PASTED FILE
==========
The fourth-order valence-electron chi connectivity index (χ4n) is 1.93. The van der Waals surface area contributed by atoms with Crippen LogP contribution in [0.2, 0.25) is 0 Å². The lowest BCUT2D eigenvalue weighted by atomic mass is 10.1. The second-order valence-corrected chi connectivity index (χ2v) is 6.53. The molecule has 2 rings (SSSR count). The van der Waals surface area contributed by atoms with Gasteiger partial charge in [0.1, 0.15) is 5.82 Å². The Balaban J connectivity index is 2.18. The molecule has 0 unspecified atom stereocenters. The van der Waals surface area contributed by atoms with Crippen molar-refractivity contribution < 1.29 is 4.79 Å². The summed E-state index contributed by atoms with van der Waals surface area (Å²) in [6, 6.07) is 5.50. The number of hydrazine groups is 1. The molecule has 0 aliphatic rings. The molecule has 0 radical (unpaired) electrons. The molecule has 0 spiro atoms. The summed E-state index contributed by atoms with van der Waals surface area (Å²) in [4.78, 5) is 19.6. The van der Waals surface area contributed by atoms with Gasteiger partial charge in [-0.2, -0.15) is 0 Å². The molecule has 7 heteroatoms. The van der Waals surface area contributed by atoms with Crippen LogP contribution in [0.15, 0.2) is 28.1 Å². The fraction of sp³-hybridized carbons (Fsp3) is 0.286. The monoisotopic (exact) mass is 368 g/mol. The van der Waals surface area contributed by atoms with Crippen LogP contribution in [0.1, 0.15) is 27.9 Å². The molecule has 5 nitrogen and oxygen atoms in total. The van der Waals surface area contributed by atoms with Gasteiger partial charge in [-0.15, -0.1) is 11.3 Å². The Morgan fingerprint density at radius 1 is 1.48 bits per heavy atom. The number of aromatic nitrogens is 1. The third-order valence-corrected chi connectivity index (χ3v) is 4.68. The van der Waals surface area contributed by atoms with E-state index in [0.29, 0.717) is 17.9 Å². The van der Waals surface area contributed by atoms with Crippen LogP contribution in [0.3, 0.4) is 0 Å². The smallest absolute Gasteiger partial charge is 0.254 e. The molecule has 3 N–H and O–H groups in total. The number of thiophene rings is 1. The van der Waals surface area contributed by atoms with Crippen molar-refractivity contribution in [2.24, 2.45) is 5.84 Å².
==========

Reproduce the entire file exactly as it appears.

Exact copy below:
The fourth-order valence-electron chi connectivity index (χ4n) is 1.93. The van der Waals surface area contributed by atoms with Crippen LogP contribution in [0.2, 0.25) is 0 Å². The lowest BCUT2D eigenvalue weighted by atomic mass is 10.1. The second-order valence-corrected chi connectivity index (χ2v) is 6.53. The molecule has 2 rings (SSSR count). The van der Waals surface area contributed by atoms with Gasteiger partial charge in [0.1, 0.15) is 5.82 Å². The Balaban J connectivity index is 2.18. The molecule has 0 unspecified atom stereocenters. The van der Waals surface area contributed by atoms with Crippen molar-refractivity contribution < 1.29 is 4.79 Å². The summed E-state index contributed by atoms with van der Waals surface area (Å²) in [6, 6.07) is 5.50. The number of hydrazine groups is 1. The molecule has 0 aliphatic rings. The molecule has 0 radical (unpaired) electrons. The molecule has 0 spiro atoms. The summed E-state index contributed by atoms with van der Waals surface area (Å²) in [4.78, 5) is 19.6. The van der Waals surface area contributed by atoms with Gasteiger partial charge in [-0.2, -0.15) is 0 Å². The molecule has 7 heteroatoms. The van der Waals surface area contributed by atoms with Crippen LogP contribution in [0.15, 0.2) is 28.1 Å². The fraction of sp³-hybridized carbons (Fsp3) is 0.286. The monoisotopic (exact) mass is 368 g/mol. The van der Waals surface area contributed by atoms with Crippen LogP contribution in [0.1, 0.15) is 27.9 Å². The molecule has 5 nitrogen and oxygen atoms in total. The van der Waals surface area contributed by atoms with Gasteiger partial charge in [-0.15, -0.1) is 11.3 Å². The Morgan fingerprint density at radius 1 is 1.48 bits per heavy atom. The number of aromatic nitrogens is 1. The third-order valence-corrected chi connectivity index (χ3v) is 4.68. The van der Waals surface area contributed by atoms with E-state index in [0.29, 0.717) is 17.9 Å². The van der Waals surface area contributed by atoms with Crippen LogP contribution in [0.3, 0.4) is 0 Å². The smallest absolute Gasteiger partial charge is 0.254 e. The molecule has 3 N–H and O–H groups in total. The number of thiophene rings is 1. The van der Waals surface area contributed by atoms with Crippen molar-refractivity contribution in [2.24, 2.45) is 5.84 Å².